Principles and Algorithms for Causal Reasoning with Uncertainty
ROCHESTER UNIV NY DEPT OF COMPUTER SCIENCE
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This thesis examines representational issues that arise when reasoning about causes and effects given incomplete and uncertain knowledge about the domain. These issues are largely covered by the famous frame and qualification problems. This thesis shows how traditional nonmonotonic logic approaches can be modified to address these problems in a simple, domain-dependent way. This nonmonotonic approach is then generalized to manipulate statistically-founded beliefs, allowing for more consistent and fine-grained representation of causal knowledge. In addition, this thesis presents an algorithmic approach for efficient parallel computation of statistical predictions. This approach involves two heuristics, highest impact first and highest impact remaining, which control the speed of convergence and error estimation for an algorithm that iteratively refines degrees of belief. This algorithm has been implemented and tested by a program called HITEST, which runs on parallel hardware.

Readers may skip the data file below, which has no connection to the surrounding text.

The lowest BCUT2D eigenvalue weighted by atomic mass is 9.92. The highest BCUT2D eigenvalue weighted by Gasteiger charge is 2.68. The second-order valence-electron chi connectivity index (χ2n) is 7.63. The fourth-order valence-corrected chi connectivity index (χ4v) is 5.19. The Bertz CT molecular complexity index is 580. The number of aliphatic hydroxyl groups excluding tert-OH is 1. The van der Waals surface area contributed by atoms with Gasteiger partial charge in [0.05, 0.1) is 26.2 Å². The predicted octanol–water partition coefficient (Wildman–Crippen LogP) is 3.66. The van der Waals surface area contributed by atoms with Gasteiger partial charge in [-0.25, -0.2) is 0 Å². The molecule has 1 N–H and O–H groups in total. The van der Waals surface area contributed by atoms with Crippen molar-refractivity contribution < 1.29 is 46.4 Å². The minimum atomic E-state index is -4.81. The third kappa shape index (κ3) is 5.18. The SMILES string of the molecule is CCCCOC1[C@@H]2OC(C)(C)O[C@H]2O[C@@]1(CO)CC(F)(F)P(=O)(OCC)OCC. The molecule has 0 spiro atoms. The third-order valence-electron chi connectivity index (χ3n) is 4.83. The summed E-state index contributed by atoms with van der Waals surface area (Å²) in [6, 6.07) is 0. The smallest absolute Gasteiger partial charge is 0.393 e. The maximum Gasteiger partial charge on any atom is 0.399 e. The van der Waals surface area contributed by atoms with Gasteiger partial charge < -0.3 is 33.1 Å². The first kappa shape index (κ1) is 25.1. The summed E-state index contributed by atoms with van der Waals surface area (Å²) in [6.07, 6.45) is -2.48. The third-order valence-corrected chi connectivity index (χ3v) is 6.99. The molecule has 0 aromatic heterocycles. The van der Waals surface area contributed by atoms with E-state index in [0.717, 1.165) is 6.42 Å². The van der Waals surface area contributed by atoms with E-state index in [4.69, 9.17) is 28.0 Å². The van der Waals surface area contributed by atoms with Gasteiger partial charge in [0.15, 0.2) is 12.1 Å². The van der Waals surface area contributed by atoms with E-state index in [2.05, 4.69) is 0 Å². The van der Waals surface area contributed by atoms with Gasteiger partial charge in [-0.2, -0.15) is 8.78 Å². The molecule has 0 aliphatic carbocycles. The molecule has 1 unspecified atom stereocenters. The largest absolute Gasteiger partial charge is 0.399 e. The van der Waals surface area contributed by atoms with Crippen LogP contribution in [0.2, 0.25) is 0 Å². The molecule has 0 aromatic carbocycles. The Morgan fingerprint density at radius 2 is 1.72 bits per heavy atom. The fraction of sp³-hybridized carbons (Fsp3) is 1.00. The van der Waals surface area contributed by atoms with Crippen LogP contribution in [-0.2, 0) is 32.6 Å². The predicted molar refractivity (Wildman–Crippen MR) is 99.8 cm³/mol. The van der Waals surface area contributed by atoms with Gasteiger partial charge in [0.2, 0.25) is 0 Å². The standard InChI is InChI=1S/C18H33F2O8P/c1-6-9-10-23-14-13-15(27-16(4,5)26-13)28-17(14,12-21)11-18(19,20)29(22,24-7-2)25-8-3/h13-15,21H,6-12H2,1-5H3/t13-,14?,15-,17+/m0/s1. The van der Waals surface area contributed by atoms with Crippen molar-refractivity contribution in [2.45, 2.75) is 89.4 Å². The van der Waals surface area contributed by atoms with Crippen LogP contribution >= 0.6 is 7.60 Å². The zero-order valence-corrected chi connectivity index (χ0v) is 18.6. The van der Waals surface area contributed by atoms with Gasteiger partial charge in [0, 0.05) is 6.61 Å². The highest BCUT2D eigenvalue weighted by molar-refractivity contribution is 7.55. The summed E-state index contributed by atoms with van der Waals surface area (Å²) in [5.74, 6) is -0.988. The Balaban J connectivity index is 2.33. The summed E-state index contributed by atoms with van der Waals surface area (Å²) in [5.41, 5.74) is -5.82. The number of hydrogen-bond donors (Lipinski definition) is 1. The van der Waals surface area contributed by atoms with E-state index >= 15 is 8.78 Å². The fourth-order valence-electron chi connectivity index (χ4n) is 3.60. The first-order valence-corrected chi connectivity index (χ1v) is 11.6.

- Humanities and History
- Numerical Mathematics
- Statistics and Probability